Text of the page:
Posted by laura on

Leaders: What’s your foresight schedule?

How often do you look up from the day-to-day and spend time thinking about the future? Once a year when budget time comes around?

What process do you follow? Look at the last year and extrapolate from there?

Do you think that is frequent enough? Rigorous enough?

I can tell you that for most organisations I have dealt with over the last four years, the planning cycle is typically annual, and typically very ‘shallow’. It’s a chore to be dealt with. Last years numbers plus a few points. Maybe a couple of new ideas sprinkled in from the more enthusiastic members of staff.

In reality, it’s often hard just to keep things ticking over. There are always issues to take your attention. Even with the best of intentions, years often pass without a formal exercise to step back, take stock, and look beyond the walls of the business to see what’s happening.

Part of the problem is the simple expense of doing this. The time. The number of people you need to take out of their day jobs.

Another issue is the output. More often than not I’ve watched corporate planning events return results that are just too nebulous to be really useful. Everyone has a nice day away from the office, when they can put their smartphones down. But not a lot really changes.

Negative view? Maybe. But often accurate.

So what’s the answer?

Firstly, you need to understand that foresight doesn’t need to be an expensive process, in time or cost. Half a day of your time (if you’re the boss) every six months. Plus a couple of days of someone else’s.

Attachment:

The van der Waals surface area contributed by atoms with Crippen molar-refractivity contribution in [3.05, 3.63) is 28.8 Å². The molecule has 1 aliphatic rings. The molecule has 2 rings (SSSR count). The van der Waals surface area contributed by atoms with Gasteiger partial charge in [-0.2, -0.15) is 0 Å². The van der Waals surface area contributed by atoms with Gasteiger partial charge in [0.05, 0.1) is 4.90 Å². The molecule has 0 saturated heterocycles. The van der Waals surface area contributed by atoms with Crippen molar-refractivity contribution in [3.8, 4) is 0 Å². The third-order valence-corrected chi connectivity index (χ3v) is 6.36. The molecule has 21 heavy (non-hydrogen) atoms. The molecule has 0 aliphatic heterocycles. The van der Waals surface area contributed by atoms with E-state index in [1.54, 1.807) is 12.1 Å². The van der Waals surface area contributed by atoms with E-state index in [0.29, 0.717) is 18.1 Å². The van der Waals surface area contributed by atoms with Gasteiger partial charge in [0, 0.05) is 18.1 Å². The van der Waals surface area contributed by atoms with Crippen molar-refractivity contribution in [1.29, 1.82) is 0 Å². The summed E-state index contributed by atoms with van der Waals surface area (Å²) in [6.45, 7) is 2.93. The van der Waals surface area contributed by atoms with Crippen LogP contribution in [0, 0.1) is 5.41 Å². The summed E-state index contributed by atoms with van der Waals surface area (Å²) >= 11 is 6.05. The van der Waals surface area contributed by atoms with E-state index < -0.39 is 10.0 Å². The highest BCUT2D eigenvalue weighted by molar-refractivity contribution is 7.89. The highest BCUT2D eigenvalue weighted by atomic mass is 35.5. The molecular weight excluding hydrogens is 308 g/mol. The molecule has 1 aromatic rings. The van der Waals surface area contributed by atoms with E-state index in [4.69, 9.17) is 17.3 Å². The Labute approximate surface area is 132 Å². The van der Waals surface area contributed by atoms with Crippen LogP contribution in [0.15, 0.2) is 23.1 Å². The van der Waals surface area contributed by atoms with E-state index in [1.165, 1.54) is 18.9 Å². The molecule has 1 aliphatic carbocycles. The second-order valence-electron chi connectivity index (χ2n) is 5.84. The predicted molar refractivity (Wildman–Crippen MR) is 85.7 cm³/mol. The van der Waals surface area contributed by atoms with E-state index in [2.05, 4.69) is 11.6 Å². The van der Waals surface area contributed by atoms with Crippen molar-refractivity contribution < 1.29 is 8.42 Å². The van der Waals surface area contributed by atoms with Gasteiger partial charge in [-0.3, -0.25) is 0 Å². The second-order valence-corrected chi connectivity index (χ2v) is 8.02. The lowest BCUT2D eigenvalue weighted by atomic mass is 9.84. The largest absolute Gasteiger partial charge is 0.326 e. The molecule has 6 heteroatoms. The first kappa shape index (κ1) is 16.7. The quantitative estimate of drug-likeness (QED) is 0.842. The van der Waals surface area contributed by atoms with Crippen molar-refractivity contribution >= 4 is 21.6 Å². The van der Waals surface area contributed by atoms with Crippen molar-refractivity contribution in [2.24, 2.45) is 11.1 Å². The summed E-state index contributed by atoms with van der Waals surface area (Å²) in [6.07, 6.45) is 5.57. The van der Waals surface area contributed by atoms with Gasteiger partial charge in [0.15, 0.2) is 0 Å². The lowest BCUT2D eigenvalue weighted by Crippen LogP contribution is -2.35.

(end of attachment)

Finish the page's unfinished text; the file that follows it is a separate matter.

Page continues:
That’s the second point: get help. Set a schedule with whoever you trust to advise you. They can prepare, capture, and feed back on the session. The only qualification they require is this: they have to be independent of your business. No-one inside is going to have the right perspective. We can provide them with the tools if they need them.

The third part of the answer is equally simple: act. A good foresight process will show you things you need to deal with. So deal with them. Even better: let the people around you do it. You won’t always know what the answer is, so experiment. Test. It’s cheaper than it ever has been today to prototype new services and approaches. Make an educated guess and get your customers to tell you if it’s right.

Over-simple? Yes. But nonetheless, important.

We live in a fast-changing world. Run with your head down for more than a few months today and you’re likely to hit an obstacle. Hard. Get your head up frequently and you can avoid it, or even better, use it as a springboard.

Share this article ...

Tom Cheesewright